A collection of immaculately turned out objects populate the two floors of Cole Gallery for Jackson Sprague’s latest exhibition, emanating a dapper, old-school charm. Indeed, on walking through the door I half expect a jazz band to swing into action, such is the predominant mid-century style.
Upstairs, a bronze work joyously titled ‘Whomping Good Time’ (2014) is all jaunty angles and vibrant motifs, capering about on its plinth like a Le Corbusier mural that has zinged its way into three dimensions. Downstairs, colourful free-standing sculptures adopt the idyllic poses of Barbara Hepworth and Ben Nicholson, their uneven, handcrafted surfaces complete with apertures and artisanal sincerity.
At the heart of this sprightly company, and inspiring the title of the exhibition, is ‘House’ (2014) which is a windowless building carved from solid limestone. At no more than 30cm in height, it is roughly the size of a human head. This attractively polished object is, quite literally, tasked with providing the conceptual architecture for the exhibition. For ‘House’ is the imaginary home to the other artworks on show, an exterior to their interior, its mix of bodily, architectural and ornamental references is key to the semi-fantastical landscape to which they belong.
The notion of the figure pops up flirtatiously throughout the show, in the abundance of holes and limb-like protrusions, and in the soft cardboard curves of wall-based assemblages. This reaches a crescendo in ‘The Breathing Heads’ (2014), a free standing structure made from painted and shaped ply. In appearance it lies between a dressing screen and a room divide, but any allusion to modesty is a ruse. Two eyes loom large in its modernist filigree: this screen is designed to reveal, not conceal, the body.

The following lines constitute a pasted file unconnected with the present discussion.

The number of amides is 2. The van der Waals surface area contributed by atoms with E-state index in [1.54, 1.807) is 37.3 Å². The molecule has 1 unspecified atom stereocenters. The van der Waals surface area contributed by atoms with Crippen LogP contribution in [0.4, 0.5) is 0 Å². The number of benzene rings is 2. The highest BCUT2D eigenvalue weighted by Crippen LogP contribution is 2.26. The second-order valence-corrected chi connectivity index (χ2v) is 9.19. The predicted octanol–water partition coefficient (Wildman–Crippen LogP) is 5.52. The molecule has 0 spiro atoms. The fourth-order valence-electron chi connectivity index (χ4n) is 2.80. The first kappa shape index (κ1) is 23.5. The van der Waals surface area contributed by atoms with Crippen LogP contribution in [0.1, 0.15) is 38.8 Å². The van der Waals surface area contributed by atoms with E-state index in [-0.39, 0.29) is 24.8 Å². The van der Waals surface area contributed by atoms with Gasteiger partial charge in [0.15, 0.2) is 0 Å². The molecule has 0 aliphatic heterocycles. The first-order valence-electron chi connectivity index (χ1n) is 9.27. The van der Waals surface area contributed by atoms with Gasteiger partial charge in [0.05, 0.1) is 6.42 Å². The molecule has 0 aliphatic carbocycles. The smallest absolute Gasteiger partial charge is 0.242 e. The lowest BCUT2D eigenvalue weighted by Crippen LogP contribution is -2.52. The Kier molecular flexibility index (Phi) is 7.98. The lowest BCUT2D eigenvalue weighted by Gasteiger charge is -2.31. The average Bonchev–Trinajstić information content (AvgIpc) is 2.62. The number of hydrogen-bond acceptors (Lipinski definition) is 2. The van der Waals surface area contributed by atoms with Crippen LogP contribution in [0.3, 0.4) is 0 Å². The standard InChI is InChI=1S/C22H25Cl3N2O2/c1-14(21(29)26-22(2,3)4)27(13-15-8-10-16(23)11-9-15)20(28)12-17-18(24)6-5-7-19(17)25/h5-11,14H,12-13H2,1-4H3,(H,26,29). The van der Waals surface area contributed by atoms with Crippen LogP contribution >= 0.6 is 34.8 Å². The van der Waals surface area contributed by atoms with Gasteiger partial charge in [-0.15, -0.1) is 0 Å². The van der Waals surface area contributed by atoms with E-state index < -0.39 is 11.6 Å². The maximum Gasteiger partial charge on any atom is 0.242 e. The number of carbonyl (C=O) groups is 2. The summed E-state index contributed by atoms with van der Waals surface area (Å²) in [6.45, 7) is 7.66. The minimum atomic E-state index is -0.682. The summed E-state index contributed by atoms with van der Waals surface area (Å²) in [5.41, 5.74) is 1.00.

Everything, here, spins on an axis of euphemism. But the prevailing effect of this suggestiveness is neither humour (although it is entertaining), nor eroticism (although it is, after a Victorian fashion, seductively coy), but rather a richness of character. By situating his work on the cusp of multiple recognisable forms, Sprague coaxes them into performing a remarkable variety of roles. Furniture becomes body, building becomes sculpture: the entirety of an interior - residents, possessions and all - ingeniously captured in eight sculptures. Sprague’s meticulous attention to the material register of the show is crucial to this, spanning utilitarian lead to decorative bronze, encapsulating the home from structure to display. It is here, in its understanding of the theatre of the object, that the exhibition truly excels.
Little wonder, then, that the tub of free beer at the opening night stuck out like a sore thumb in the gallery. For surely, in the world of the head sized home, there is no room for the lowly bottled lager. I picture, rather, highballs being sipped from architectural maquettes, or tea poured from some Hepworthian spout. This super refined, other wordily sensibility of the show is testament to Sprague’s finesse as a maker. However labour intensive these works undoubtedly were to produce, not a trace of elbow grease remains to bring them back down to earth.